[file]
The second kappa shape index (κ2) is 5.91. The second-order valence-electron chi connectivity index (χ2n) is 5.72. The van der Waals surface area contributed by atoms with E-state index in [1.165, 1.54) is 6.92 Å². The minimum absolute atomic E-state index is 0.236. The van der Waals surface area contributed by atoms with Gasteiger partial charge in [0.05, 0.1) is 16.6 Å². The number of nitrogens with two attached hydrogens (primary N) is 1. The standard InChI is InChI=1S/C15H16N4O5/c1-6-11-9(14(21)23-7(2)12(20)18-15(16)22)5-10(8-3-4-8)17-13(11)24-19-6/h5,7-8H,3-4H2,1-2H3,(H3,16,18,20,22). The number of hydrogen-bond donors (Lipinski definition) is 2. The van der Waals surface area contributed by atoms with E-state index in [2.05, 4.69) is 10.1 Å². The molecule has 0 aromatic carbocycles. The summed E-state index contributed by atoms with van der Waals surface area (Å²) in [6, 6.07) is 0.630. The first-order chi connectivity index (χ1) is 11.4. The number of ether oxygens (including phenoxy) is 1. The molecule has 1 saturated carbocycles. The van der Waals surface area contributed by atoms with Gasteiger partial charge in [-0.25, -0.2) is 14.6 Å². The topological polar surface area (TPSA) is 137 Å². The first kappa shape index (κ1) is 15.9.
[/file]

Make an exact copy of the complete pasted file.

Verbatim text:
The second kappa shape index (κ2) is 5.91. The second-order valence-electron chi connectivity index (χ2n) is 5.72. The van der Waals surface area contributed by atoms with E-state index in [1.165, 1.54) is 6.92 Å². The minimum absolute atomic E-state index is 0.236. The van der Waals surface area contributed by atoms with Gasteiger partial charge in [0.05, 0.1) is 16.6 Å². The number of nitrogens with two attached hydrogens (primary N) is 1. The standard InChI is InChI=1S/C15H16N4O5/c1-6-11-9(14(21)23-7(2)12(20)18-15(16)22)5-10(8-3-4-8)17-13(11)24-19-6/h5,7-8H,3-4H2,1-2H3,(H3,16,18,20,22). The number of hydrogen-bond donors (Lipinski definition) is 2. The van der Waals surface area contributed by atoms with E-state index in [2.05, 4.69) is 10.1 Å². The molecule has 0 aromatic carbocycles. The summed E-state index contributed by atoms with van der Waals surface area (Å²) in [6, 6.07) is 0.630. The first-order chi connectivity index (χ1) is 11.4. The number of ether oxygens (including phenoxy) is 1. The molecule has 1 saturated carbocycles. The van der Waals surface area contributed by atoms with Gasteiger partial charge in [-0.25, -0.2) is 14.6 Å². The topological polar surface area (TPSA) is 137 Å². The first kappa shape index (κ1) is 15.9.